Princeton’s eating clubs are testing Ginsburg’s theory this year. Nine of the 11 clubs have elected women as their presidents, the most ever. (Cap and Gown and Charter were the exceptions.) For the first time, Cottage and Cannon Dial Elm have female presidents.
Further illustrating the diversity of the club presidents, two are Asian American, one is African American, and one is Latino.
Tower Club president Rachel Macaulay ’19 said she considered seeking a lesser position, but decided that she would rather handle the big-picture issues facing the club. Presidents have a greater chance than other officers to influence club policies, she said.
Macaulay helped organize this year’s bicker process at the club. That convinced her that she wanted to add the responsibilities of an officer position to her other roles on campus, because she realized that she wanted to foster the welcoming community that she had found at Tower. The first thing she did as president was learn the name of every new member.
The concentration of women in leadership roles will likely bring more attention to issues surrounding sexual assault on the Street, Macaulay said. Although the clubs have taken significant steps in recent years to protect students, University surveys have found that there is still a link between parties at the clubs and sexual assault.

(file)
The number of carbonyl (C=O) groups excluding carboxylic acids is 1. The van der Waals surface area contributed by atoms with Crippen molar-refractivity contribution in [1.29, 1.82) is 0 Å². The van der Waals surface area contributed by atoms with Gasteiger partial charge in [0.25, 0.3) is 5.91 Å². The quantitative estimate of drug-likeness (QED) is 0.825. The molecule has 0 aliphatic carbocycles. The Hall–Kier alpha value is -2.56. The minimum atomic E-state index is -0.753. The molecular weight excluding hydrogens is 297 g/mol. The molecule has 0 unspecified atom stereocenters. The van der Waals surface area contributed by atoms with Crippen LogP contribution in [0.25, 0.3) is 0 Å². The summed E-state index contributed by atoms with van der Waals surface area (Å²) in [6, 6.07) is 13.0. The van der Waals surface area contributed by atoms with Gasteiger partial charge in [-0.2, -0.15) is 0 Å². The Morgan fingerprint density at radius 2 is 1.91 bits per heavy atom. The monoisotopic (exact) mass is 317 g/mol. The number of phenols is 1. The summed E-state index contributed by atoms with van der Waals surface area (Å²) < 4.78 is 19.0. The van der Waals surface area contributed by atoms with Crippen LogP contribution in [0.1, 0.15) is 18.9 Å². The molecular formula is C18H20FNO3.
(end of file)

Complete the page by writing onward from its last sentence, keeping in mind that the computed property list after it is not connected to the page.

Another major initiative of the eating clubs this year is to become more welcoming to the entire campus, said Sarah Spergel ’19, president of Quadrangle Club. She worries that the clubs are not accessible to underclassmen, and that many students have little experience in the clubs in addition to parties.
Members’ social lives should not be restricted to their own eating clubs or the rest of the Street, Spergel said. “You should still be meeting new people constantly, and that’s what I’m trying to do.”
When Quad invited the entire student body to a Latin dance class in January, she said, many nonmembers came, especially freshmen. A similar workshop was planned this month with Naacho, one of Princeton’s South Asian dance groups.
The increased representation of women on the Street has been in the making for decades, said Lisa Schmucki ’74, who serves as adviser to the undergraduate and graduate InterClub councils. She noted that the first woman elected as an officer of an eating club — Cap and Gown — was Kinsley Morse ’74, who died in January.
Increasing diversity among the clubs’ leadership may change the atmosphere and priorities of the clubs, but it is unlikely to end their century-long reign as Princeton’s primary social hubs. Today’s students still make fond memories over dinners, study sessions, and parties in the clubs, even if the membership looks different than it did in the past.